When Barney retired as chair of the department of clinical neurological sciences in 1984, he because the first scientific director of the John P Robarts Research Institute. On the corner stone of that building Barney had a quote engraved: ‘To strive, to seek, to find’ – an apt quotation for a research institute. The quote is from Tennyson’s great poem Ulysses and is part of this sentence: ‘Made weak by time and fate, but strong in will/ To strive, to seek, to find, and not to yield.’ To the very end of his life, Barney maintained his strong will, and continued to strive, to seek for new knowledge, and he was definitely not someone to yield.

In 1984 he was made an officer of the Order of Canada and was promoted to companion (the highest rank) in 2003. In 1995, he was inducted into the Canadian Medical Hall of Fame for his work on stroke prevention.

Alastair M Buchan, one of Barney’s protégés, related the following anecdote on the occasion of Barney’s receipt of an honorary degree from Oxford University: ‘I introduced Barney to Aung San Suu Kyi. Barney, as quick as a flash, said to her that his heroes in life had been Mahatma Gandhi, Martin Luther King, Nelson Mandela and now Aung San Suu Kyi, because all four had stood up to repressive regimes and had changed the lives of all those who had been oppressed in their countries. He said he was in awe, and just as quickly, Aung San Suu Kyi said, “Dr Barnett, what we did, Gandhi, King, Mandela and myself, was to stand up to authoritarian figures; what you did was to discover how to prevent stroke and hopefully to prevent dementia. That is far more important than our transitory contribution; your contribution will last down the ages and will help all of man- and womankind.”’ It is difficult to provide a better crowning comment on Barney’s academic life than that.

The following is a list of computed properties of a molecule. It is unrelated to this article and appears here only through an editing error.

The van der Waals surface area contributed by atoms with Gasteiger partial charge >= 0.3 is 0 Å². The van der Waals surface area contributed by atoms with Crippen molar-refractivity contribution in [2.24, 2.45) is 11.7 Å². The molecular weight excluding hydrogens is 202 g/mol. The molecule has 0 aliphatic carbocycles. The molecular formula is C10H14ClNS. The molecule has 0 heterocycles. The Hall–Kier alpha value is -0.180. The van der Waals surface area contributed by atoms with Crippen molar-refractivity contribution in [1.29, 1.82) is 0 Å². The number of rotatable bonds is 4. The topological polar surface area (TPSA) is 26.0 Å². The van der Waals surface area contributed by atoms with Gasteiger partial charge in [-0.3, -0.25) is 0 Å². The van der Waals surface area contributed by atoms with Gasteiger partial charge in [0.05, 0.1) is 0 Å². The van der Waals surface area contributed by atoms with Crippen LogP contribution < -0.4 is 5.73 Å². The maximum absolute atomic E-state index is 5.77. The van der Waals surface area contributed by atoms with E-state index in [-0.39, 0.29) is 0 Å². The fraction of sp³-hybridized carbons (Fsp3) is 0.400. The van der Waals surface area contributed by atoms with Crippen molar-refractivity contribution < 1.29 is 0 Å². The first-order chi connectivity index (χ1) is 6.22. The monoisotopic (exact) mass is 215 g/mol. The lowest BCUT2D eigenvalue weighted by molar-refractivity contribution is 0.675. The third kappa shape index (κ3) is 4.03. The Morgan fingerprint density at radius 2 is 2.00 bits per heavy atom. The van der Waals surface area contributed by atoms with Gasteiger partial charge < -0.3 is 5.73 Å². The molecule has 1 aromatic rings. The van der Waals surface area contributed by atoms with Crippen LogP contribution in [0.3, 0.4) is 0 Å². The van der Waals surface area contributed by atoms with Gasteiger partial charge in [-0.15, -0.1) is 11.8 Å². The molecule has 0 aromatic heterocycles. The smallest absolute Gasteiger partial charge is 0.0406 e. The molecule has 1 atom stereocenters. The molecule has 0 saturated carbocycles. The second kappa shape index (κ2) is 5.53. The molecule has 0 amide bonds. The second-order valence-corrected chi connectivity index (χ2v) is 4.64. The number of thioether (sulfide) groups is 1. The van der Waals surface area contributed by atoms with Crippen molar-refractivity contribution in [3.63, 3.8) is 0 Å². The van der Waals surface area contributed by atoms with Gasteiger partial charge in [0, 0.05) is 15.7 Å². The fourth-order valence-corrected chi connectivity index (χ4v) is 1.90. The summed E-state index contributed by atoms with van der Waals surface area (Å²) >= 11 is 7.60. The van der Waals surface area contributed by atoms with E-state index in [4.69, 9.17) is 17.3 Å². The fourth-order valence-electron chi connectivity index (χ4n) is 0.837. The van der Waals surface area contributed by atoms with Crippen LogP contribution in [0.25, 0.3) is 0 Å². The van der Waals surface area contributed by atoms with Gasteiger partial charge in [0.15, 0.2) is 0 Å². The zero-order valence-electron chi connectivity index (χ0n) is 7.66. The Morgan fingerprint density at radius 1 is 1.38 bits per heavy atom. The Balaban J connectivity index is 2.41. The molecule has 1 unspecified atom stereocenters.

Barney was a gifted clinician with a wealth of experience. He was blessed with a keen mind, a keen intellect and a wonderful sense of humour that helped him to build teams to help people do their very best. He described academic medicine as ‘the greatest show on earth’ and he was always humbly grateful to have had a front row seat at that show. His passing leaves a vacant seat, however one can be confident that it will not remain vacant for long because Barney the teacher ensured that the next occupants of those front row seats are already out there eagerly filing into the auditorium to do their part.

Paul E Cooper

[Barnett HJM. ‘Reflections on aspects of medical progress 1944-2008 – part 1. The launch of a journey lasting 65 years: personal observations made from a front-row seat at the greatest show on earth.’ Can J Neurol Sci 2009 Jan;36(1):6-13; Buchan AM. ‘Obituary – HJM Barnett 1922-2016’. Int J Stroke. 2017 Jan;12(1):NP3-NP6; Stroke 2016;48:00-00 – accessed 16 November 2017; Neurology February 28, 2017;88(9):824-5 – accessed 16 November 2017; American Neurological Association Henry J M Barnett – accessed 16 November 2017; BMJ 2016 355 6293 – accessed 16 November 2017]

(Volume XII, page web)